“I think a lot of our managers were probably underutilized in our old systems,” Wheeler says. “As you grow and you delegate more responsibility, you see those people grow and blossom into a new role.”
Growth beyond Boise.
Helton always had a vision of growing beyond the Boise market, and he’d already begun building a subcontractor model to serve large commercial clients with properties outside of Idaho. With Wheeler focused on local operations, the partnership freed Helton to pursue expansion.
“The market’s only so big, so I knew we were going to be capped on our growth if we just stayed in Boise,” Helton says. “We have a fairly large market share and a strong leadership team, and sometimes the sandbox can get a little too small.”
Cutting Edge began eyeing potential acquisitions around 2017. Finally, in October 2019, they announced their acquisition of Community Landscape Services, a $3.5 million firm in Salt Lake City. The owners already knew each other well because the company had been subcontracting for Cutting Edge for several years.
Still, acquiring a company in another state presented different challenges than the merger. “You don’t hear the chatter in the office,” Helton says. “It takes a more methodical approach, more scheduled meetings and more planning.”
However, they applied lessons learned from the merger to make the acquisition go smoothly by synchronizing operations and branding out of the gate.
“The first step was transitioning their financial reporting and accounting systems into our Boise office,” Helton says. “The next step is to implement our proprietary operating system. That will provide us visibility into their contracts, their routing and other KPIs we need to see to help them run their business.”
After seeing how new uniforms and branded trucks instantly unified the Cutting Edge team post-merger, Helton prioritized rebranding with the acquisition, which will adopt the Cutting Edge name.
Websites and social media accounts were integrated and new uniforms and marketing materials were delivered within just a few weeks of announcing the acquisition.Remaining systems and procedures will be integrated by the end of 2019.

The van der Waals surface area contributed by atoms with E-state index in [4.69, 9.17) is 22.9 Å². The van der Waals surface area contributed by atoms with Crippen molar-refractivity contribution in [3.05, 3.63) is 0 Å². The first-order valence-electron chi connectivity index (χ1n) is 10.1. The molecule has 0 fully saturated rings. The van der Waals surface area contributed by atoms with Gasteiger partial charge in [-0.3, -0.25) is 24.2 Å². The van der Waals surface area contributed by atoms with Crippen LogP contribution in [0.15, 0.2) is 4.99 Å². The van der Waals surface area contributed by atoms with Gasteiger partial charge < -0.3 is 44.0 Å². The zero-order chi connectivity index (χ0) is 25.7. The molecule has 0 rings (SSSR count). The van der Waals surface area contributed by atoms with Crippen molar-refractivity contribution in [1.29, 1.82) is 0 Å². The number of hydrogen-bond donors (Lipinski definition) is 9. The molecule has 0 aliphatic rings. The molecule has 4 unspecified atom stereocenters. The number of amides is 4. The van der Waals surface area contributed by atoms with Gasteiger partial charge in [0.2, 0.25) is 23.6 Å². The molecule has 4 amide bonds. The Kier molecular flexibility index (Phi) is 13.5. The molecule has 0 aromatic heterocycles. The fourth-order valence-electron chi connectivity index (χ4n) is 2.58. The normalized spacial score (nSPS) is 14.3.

Connecting the dots.
The acquisition is critical to Helton’s vision of “connecting the dots through the inner mountain west,” to fill the gaps around Boise from Washington and Oregon down to Salt Lake, and eventually up into Montana.
“The more branches you have in markets that mirror your customers’ locations, the stronger your proposal will be,” Helton says. “Some customers aren’t comfortable with the subcontracting model, so having a branch in Salt Lake (shows) customers that you can handle the geographic reach.”
Helton and Wheeler continue vetting more companies to grow the Cutting Edge family. Next, the duo is actively looking to expand its footprint into the Denver market through additional acquisitions. Cutting Edge’s acquisition strategy does not involve drastic staffing changes or cuts.
“This is a people business,” Helton says.
“You can’t go into a company and gut the operation folks and sales reps, because it’s not going to work. You need to help them with their systems and processes, and everything else will come together.”
Hitting the pavement.
Meanwhile, Cutting Edge has also grown organically by diversifying its offerings. Over the past year, the company added asphalt services that include lot sweeping, sealcoating and striping.
“With any commercial building is going to come parking lot services, so it seemed like a good add-on to help our existing clients,” Wheeler says. With only a couple other competing asphalt businesses in the Treasure Valley, Cutting Edge saw an opportunity to scale its processes and clientele into a new market.